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Steve Collins covers urban affairs and other issues facing the nation's capital.

Cities should get chance to toll themselves if it works for them

Metro's Steve Collins argues whatever your position on tolls, they should be decided on locally.

Mayor Jim Watson has said he favours the option of using tolls to pay for the proposed downtown truck tunnel.

Metro File

Mayor Jim Watson has said he favours the option of using tolls to pay for the proposed downtown truck tunnel.

My OC Transpo customer experience last week: waiting in line to top up a Presto card with a $5 bill and discovering the minimum load is $10.

I react perhaps too frankly to this revelation and am reminded by the unfailingly pleasant and professional customer service representative that she doesn't make the rules, and I know, I know.

Indeed, it can be difficult to pinpoint who does. If I inquired with OC Transpo, I'd likely be referred to Presto and/or Metrolinx to tell me that's just the way it is, $6 for a card, $10 if you actually want to go anywhere, take it or leave it. I didn't follow up.

Still, one wonders how Tim Horton's stays in business with a minimum card load of two bucks.

Logically, I can't imagine why you'd be required to add more than the price of one ride – a price that goes up 10 per cent in January. In part, this will help cover an increasing bite of fares that will go to Presto, the payment system our city was pushed by the province into adopting, with gas tax revenues as the carrot and losing those revenues as the stick.

Pressure aside, at least local government made the decision to put us in the hands of Metrolinx.

In general, decisions about city services should be made by city governments, which was why an open letter last week from big-city mayors (including ours) arguing for the power to impose tolls for specific purposes, for "the tools to do the job and the accountability that goes with them," was encouraging.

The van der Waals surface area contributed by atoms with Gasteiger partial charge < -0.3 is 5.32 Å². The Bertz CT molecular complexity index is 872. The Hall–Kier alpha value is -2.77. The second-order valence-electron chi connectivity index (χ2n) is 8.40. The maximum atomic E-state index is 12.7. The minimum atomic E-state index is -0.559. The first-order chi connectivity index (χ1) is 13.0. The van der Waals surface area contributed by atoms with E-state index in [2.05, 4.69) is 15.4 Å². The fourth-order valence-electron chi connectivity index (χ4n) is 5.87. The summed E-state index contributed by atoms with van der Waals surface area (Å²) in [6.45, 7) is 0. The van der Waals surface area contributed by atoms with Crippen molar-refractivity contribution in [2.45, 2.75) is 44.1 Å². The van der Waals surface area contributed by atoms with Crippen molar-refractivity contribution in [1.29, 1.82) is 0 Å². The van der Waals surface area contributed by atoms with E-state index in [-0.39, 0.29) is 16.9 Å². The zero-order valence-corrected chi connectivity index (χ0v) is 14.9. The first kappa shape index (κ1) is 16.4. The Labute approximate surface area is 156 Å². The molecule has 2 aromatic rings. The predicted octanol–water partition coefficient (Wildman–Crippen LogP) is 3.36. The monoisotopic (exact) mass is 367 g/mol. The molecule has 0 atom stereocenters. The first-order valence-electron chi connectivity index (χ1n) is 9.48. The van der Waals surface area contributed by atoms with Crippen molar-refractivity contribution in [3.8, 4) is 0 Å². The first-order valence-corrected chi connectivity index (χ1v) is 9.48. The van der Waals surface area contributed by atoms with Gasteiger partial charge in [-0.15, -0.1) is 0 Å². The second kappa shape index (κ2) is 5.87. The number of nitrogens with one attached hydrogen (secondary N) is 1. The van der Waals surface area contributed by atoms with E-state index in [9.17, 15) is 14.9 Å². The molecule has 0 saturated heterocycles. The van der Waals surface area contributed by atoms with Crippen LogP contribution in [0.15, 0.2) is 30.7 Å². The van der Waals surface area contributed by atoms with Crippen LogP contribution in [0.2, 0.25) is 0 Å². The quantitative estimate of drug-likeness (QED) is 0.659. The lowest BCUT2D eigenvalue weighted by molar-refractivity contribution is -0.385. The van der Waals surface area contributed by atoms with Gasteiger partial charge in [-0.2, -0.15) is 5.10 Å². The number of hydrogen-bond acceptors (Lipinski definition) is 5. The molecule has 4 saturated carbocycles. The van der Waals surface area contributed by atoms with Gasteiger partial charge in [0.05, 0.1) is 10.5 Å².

It's refreshing to see mayors step up and claim primary responsibility for local matters, rather than shrugging in the direction of provincial governments or their proxies (Metrolinx or the OMB, say)  and saying with a sigh "the matter's out of our hands."

Ottawa's council has repeatedly hesitated to even ask the province for more control over its own affairs. The option to bring in photo radar, for example, or election finance reform (the latter having been thrust upon them anyway by provincial legislation).

Mayor Watson was at pains last week to explain his signature on the letter didn't indicate any radical conversion to charging Ottawa motorists for congestion and other costs they impose on their fellow citizens.

“I've indicated that I would be supportive of some kind of a toll in the truck tunnel for King Edward to help pay for that inititiative , but I'm not in favour of tolls,” he explained.

Such a scheme is a sensible way to pay for the project, which could cost up to $2 billion by one recent estimate.

It's also easier to charge users for new infrastructure like the tunnel than try to put a price tag on what had been free the day before, like driving major freeways like the Gardiner Expressway or the Don Valley Parkway, as Toronto's council decided last week.

Local politicians know there is a price for everything, and the price of tolls and other user fees, if imposed without making the case to those who will pay them, could ultimately be paid with their jobs.

As city voters, we can make smart decisions or short-sighted ones, and live with the consequences. And that should be up to us.

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